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City of Thieves

4.26 of 5 stars 4.26  ·  rating details  ·  56,573 ratings  ·  6,662 reviews
From the critically acclaimed author of The 25th Hour, a captivating novel about war, courage, survival — and a remarkable friendship that ripples across a lifetime.

During the Nazis’ brutal siege of Leningrad, Lev Beniov is arrested for looting and thrown into the same cell as a handsome deserter named Kolya. Instead of being executed, Lev and Kolya are given a shot at sav
Hardcover, 258 pages
Published May 15th 2008 by Viking Adult (first published May 2008)
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31st out of 1,421 books — 6,823 voters
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Best Historical Fiction
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Doug Bradshaw
Jun 22, 2008 Doug Bradshaw rated it 5 of 5 stars
Recommends it for: Especially men, but women will like it too.
Recommended to Doug by: NY Times, EW
I have read some good fiction lately, but this one is special like "Catcher in the Rye" or "The Curious Incident" or maybe "The Kite Runner". Instead of telling the story, I will make observations as to why I loved it:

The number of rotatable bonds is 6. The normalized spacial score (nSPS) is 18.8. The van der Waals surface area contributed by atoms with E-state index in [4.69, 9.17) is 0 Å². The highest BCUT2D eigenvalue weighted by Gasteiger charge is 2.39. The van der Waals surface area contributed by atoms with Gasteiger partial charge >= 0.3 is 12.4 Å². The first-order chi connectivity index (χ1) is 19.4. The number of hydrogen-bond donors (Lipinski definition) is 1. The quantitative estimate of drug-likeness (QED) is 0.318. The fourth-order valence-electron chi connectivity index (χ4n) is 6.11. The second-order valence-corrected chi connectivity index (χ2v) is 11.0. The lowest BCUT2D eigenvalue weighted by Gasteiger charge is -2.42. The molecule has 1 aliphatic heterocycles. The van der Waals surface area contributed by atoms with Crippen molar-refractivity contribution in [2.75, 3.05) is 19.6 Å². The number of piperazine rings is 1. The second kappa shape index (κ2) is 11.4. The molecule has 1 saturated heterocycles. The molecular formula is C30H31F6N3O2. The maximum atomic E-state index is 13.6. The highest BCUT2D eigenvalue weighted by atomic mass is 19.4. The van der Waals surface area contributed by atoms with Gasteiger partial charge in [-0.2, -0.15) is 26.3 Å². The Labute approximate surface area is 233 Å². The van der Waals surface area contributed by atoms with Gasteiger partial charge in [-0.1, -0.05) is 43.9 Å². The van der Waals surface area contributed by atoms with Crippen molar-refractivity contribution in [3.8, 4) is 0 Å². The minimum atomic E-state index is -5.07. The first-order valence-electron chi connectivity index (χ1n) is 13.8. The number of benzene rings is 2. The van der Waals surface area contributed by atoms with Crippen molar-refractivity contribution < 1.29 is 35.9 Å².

1. Many historical fiction novels are written from the perspective of the thinking of the time. Although it is interesting to observe how people think people thought in the past, it can be a little too un-modern and sometimes boring, like reading "Moby Dick" or some other great, b
Steve Sckenda
“I was built for deprivation.”

“For Mother Russia!” I toast. Gulp. Slam down my vodka. Twenty million Russians sacrificed their lives in World War II, and I do not know the name of a single one of them. I can do nothing but gawk at and salute such heroism and endurance. David Benioff gives us a story about friendship and coming of age in a time of deprivation.

Many of us are interested in dystopias, but City of Thieves is about a real one—the Siege of Leningrad (St. Petersburg) during World War I
in the aftermath of my tryst with this beautiful, intelligent novel, I was hobbled by lancinating pain stemming from a burning, itching question repeatedly sounding off in my head…why didn’t I love this book MORE?


I love historical fiction, especially tales set in WW the Sequel, and Benioff’s crisp, effortless prose is smart and pleasurable without ever become overly clever or self-indulgent. The plot device of surreal "forced" shopping expedition to track down a dozen eggs against the backdr
Jeffrey Keeten
”How could you fear anything more than death?